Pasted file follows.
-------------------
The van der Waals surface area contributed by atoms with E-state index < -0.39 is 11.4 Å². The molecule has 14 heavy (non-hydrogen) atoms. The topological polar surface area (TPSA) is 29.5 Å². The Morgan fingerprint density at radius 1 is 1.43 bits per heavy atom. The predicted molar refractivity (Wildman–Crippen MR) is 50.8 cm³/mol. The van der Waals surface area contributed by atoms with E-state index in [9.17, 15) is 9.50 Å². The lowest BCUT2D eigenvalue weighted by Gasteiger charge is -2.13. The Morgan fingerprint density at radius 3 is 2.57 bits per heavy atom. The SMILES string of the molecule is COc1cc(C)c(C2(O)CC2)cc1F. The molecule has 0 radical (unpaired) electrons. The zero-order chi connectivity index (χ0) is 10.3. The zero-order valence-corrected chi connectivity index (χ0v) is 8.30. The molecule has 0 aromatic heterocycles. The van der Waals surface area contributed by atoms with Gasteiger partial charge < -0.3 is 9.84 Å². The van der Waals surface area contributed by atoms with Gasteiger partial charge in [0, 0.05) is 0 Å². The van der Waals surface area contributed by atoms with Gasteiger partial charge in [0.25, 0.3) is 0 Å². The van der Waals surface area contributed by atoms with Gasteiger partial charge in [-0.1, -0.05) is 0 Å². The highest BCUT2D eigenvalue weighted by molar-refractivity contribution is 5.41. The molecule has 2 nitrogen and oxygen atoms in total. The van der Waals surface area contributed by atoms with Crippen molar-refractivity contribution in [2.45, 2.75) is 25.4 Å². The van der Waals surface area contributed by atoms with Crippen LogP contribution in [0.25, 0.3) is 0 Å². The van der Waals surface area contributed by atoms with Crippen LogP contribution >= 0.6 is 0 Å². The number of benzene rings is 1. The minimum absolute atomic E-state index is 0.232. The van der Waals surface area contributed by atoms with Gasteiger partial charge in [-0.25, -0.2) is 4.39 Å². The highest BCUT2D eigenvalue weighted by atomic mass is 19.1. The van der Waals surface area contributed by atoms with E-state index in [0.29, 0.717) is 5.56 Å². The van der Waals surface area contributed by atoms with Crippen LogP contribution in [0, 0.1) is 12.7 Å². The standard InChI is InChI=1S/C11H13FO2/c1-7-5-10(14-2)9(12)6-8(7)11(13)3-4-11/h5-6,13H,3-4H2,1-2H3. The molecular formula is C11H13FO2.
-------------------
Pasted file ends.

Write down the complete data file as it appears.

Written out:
The van der Waals surface area contributed by atoms with E-state index < -0.39 is 11.4 Å². The molecule has 14 heavy (non-hydrogen) atoms. The topological polar surface area (TPSA) is 29.5 Å². The Morgan fingerprint density at radius 1 is 1.43 bits per heavy atom. The predicted molar refractivity (Wildman–Crippen MR) is 50.8 cm³/mol. The van der Waals surface area contributed by atoms with E-state index in [9.17, 15) is 9.50 Å². The lowest BCUT2D eigenvalue weighted by Gasteiger charge is -2.13. The Morgan fingerprint density at radius 3 is 2.57 bits per heavy atom. The SMILES string of the molecule is COc1cc(C)c(C2(O)CC2)cc1F. The molecule has 0 radical (unpaired) electrons. The zero-order chi connectivity index (χ0) is 10.3. The zero-order valence-corrected chi connectivity index (χ0v) is 8.30. The molecule has 0 aromatic heterocycles. The van der Waals surface area contributed by atoms with Gasteiger partial charge < -0.3 is 9.84 Å². The van der Waals surface area contributed by atoms with Gasteiger partial charge in [0, 0.05) is 0 Å². The van der Waals surface area contributed by atoms with Gasteiger partial charge in [0.25, 0.3) is 0 Å². The van der Waals surface area contributed by atoms with Gasteiger partial charge in [-0.1, -0.05) is 0 Å². The highest BCUT2D eigenvalue weighted by molar-refractivity contribution is 5.41. The molecule has 2 nitrogen and oxygen atoms in total. The van der Waals surface area contributed by atoms with Crippen molar-refractivity contribution in [2.45, 2.75) is 25.4 Å². The van der Waals surface area contributed by atoms with Crippen LogP contribution in [0.25, 0.3) is 0 Å². The van der Waals surface area contributed by atoms with Crippen LogP contribution >= 0.6 is 0 Å². The number of benzene rings is 1. The minimum absolute atomic E-state index is 0.232. The van der Waals surface area contributed by atoms with Gasteiger partial charge in [-0.25, -0.2) is 4.39 Å². The highest BCUT2D eigenvalue weighted by atomic mass is 19.1. The van der Waals surface area contributed by atoms with E-state index in [0.29, 0.717) is 5.56 Å². The van der Waals surface area contributed by atoms with Crippen LogP contribution in [0, 0.1) is 12.7 Å². The standard InChI is InChI=1S/C11H13FO2/c1-7-5-10(14-2)9(12)6-8(7)11(13)3-4-11/h5-6,13H,3-4H2,1-2H3. The molecular formula is C11H13FO2.